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Okay. Let me have it. New Hubber.

  1. Cre8tor profile image96
    Cre8torposted 5 years ago

    I am not only new to HubPages, but to online writing in general. I've always loved to write...about anything. I love to share anything from useful knowledge to a heartfelt thought. Now I'm learning about SEO's, backlinks, AdSenses and of course legalities.

    The point I'm scratching at is that I'm serious about becoming a better writer/Hubber. Helping me will not be a waste of time on someone who'll be gone tomorrow. I will pay forward any help that is given me once I feel I have something to offer fellow Hubbers. Until then...

    I feel this is a very useful Hub and would like to create a sort of model for myself from it. I will point out that my photo has a date stamp and that a video would compliment the Hub quite well. From there, I would like any constructive criticism you may have to offer.

    http://cre8tor.hubpages.com/hub/Save-Mo … wn-Furnace

    Thanks in advance.

  2. profile image0
    Website Examinerposted 5 years ago

    Welcome to HubPages! I recommend that you break your long paragraphs into two or three shorter paragraphs. This will make the hub much easier for people to read and digest.

    1. Cre8tor profile image96
      Cre8torposted 5 years agoin reply to this

      Good thought and will do. Thank you for the input.

  3. IzzyM profile image89
    IzzyMposted 5 years ago

    Your hub looks good to me! Welcome to Hubpages smile
    Interesting terminology. I'm not from the US. I didn't know a boiler is called a furnace in the US.
    God knows why we called it a boiler, but we do (it doesn't actually boil anything, it just heats up the water for the central heating)! I'm from the UK.

    1. Cre8tor profile image96
      Cre8torposted 5 years agoin reply to this

      Thank you. We have boilers too. This could work for some boilers. There are so many systems these days. I appreciate your feedback.

      1. wilderness profile image97
        wildernessposted 5 years agoin reply to this

        Cre8tor, are you familiar with old hot water heat boilers?  I didn't see anything in your profile about it...

        We're having trouble with an older (1920?) boiler but can't find anyone to fix it or even give advice.

        1. Cre8tor profile image96
          Cre8torposted 5 years agoin reply to this

          Boilers are not my strong suit. They're not real popular for residential heating in this part of the US because we use cental air conditioning too. They do not work together. Boilers are used commercially here but I am more residential. That said, if you'd like to send an email with more about what it's doing, I could try to point you in the right direction but there's a good chance I'd refer you to a boiler pro in the end.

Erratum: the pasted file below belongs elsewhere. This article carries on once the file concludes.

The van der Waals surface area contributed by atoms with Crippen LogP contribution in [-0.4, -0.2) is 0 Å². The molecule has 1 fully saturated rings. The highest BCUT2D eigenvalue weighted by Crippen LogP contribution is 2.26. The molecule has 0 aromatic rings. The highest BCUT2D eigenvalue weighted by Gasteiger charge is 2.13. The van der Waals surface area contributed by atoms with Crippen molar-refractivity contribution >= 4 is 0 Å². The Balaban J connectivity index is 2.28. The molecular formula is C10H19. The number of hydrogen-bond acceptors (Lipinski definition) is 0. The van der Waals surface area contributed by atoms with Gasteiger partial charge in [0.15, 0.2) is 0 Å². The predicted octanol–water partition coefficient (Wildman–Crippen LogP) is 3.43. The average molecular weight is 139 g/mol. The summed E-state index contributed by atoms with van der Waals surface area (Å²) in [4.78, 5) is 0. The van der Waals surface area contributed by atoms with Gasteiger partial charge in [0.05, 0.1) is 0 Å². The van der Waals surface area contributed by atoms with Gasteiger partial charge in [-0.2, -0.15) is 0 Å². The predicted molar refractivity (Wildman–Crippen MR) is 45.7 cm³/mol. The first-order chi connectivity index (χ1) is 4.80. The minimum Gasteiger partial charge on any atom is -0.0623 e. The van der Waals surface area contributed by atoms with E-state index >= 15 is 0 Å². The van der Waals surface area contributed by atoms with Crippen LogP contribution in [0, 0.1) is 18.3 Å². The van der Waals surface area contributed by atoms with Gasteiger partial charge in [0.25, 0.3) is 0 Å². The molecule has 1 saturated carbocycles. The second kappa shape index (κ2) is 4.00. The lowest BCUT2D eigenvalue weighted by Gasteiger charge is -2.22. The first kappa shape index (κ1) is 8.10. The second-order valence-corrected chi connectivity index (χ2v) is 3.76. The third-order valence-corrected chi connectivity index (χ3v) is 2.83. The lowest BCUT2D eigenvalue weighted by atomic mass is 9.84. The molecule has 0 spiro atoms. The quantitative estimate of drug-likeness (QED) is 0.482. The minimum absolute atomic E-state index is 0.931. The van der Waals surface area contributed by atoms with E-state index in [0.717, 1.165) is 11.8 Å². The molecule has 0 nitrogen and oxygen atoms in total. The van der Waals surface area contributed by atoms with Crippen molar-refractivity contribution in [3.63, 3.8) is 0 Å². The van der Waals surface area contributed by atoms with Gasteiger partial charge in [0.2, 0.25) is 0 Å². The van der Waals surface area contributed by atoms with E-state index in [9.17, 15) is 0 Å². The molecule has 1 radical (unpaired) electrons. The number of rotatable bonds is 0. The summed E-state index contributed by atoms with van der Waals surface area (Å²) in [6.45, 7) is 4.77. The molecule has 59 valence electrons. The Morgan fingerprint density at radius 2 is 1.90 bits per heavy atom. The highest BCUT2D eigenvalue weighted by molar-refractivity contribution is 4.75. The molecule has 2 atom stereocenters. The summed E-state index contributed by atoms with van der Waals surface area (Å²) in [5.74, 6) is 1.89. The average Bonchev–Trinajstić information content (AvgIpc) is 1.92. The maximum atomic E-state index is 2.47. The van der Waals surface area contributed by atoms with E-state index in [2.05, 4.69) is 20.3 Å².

4. wilderness profile image97
    wildernessposted 5 years ago

    Make the first text capsule longer.  The objective here is to get an ad flushed to the right of it; prime real estate for ads. Your first capsule is too short for it and has been moved 'way down below the picture.

    I'm not sure at all, but HP may object to the date stamp on the photo as a watermark.  They've gotten pretty strict lately about that so if they complain or unpublish the hub be aware that could be a reason.

    Is it possible to get a closeup pic of the sensor mounted in place in the furnace?  That could help a reader.

    Your title needs work.  Searchers for "furnace repair" will find an ocean of articles, while searchers for DIY repair will find a bigger ocean about everything under the sun.  The title needs to reflect that you are discussing flame sensor troubleshooting, repair or cleaning; there are a good number of searchers for "flame sensor" but little competition.  Learn to use the google keyword tool.

    Have you written a summary?  Does it explain that the hub is about flame sensor cleaning?  The blurb I see from a google search says you have experience in furnaces and that people pay for furnace repair.

    Finally, I think you should emphasize turning off the furnace, and maybe even the gas.  You really don't want someone following (part) of your advice and getting severely burned when the furnace comes while they are inside it.  Or grabbing the wrong wire and getting 120 volts.  Or some idiot trying to find the flame sensor in his electric furnace and finding 240 volts instead (or more - not sure what one would find in a European or Australian unit).

    1. Cre8tor profile image96
      Cre8torposted 5 years agoin reply to this

      Thank you for your advice. Much has been implemented with some still to go. As for the title, I feel the same but am not sure that anyone would know it is the flame sensor until they read this.

      1. Cre8tor profile image96
        Cre8torposted 5 years agoin reply to this

        Thanks to you that helped me with this. The hub seems to be doing consistently better. I have a few more things I'll be adding but think from there, it should withstand some time and make a decent model to reference. Kind Regards,